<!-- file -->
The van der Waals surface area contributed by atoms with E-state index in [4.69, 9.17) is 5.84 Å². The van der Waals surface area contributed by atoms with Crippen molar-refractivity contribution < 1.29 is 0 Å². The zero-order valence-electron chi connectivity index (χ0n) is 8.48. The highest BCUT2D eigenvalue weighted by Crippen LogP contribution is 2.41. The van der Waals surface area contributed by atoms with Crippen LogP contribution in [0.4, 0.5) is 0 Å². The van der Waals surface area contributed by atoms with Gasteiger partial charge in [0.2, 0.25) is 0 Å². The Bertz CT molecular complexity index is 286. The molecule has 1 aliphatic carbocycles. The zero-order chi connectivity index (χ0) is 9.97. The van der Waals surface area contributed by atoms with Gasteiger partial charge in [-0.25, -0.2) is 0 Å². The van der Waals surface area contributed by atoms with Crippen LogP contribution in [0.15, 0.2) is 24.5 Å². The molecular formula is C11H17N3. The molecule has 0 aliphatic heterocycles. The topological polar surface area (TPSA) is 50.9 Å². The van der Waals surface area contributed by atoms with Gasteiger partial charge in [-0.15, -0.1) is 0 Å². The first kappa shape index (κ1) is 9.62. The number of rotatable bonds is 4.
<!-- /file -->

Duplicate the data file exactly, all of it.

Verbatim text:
The van der Waals surface area contributed by atoms with E-state index in [4.69, 9.17) is 5.84 Å². The van der Waals surface area contributed by atoms with Crippen molar-refractivity contribution < 1.29 is 0 Å². The zero-order valence-electron chi connectivity index (χ0n) is 8.48. The highest BCUT2D eigenvalue weighted by Crippen LogP contribution is 2.41. The van der Waals surface area contributed by atoms with Crippen LogP contribution in [0.4, 0.5) is 0 Å². The van der Waals surface area contributed by atoms with Gasteiger partial charge in [0.2, 0.25) is 0 Å². The Bertz CT molecular complexity index is 286. The molecule has 1 aliphatic carbocycles. The zero-order chi connectivity index (χ0) is 9.97. The van der Waals surface area contributed by atoms with Gasteiger partial charge in [-0.25, -0.2) is 0 Å². The van der Waals surface area contributed by atoms with Crippen LogP contribution in [0.15, 0.2) is 24.5 Å². The molecular formula is C11H17N3. The molecule has 0 aliphatic heterocycles. The topological polar surface area (TPSA) is 50.9 Å². The van der Waals surface area contributed by atoms with Gasteiger partial charge in [-0.15, -0.1) is 0 Å². The first kappa shape index (κ1) is 9.62. The number of rotatable bonds is 4.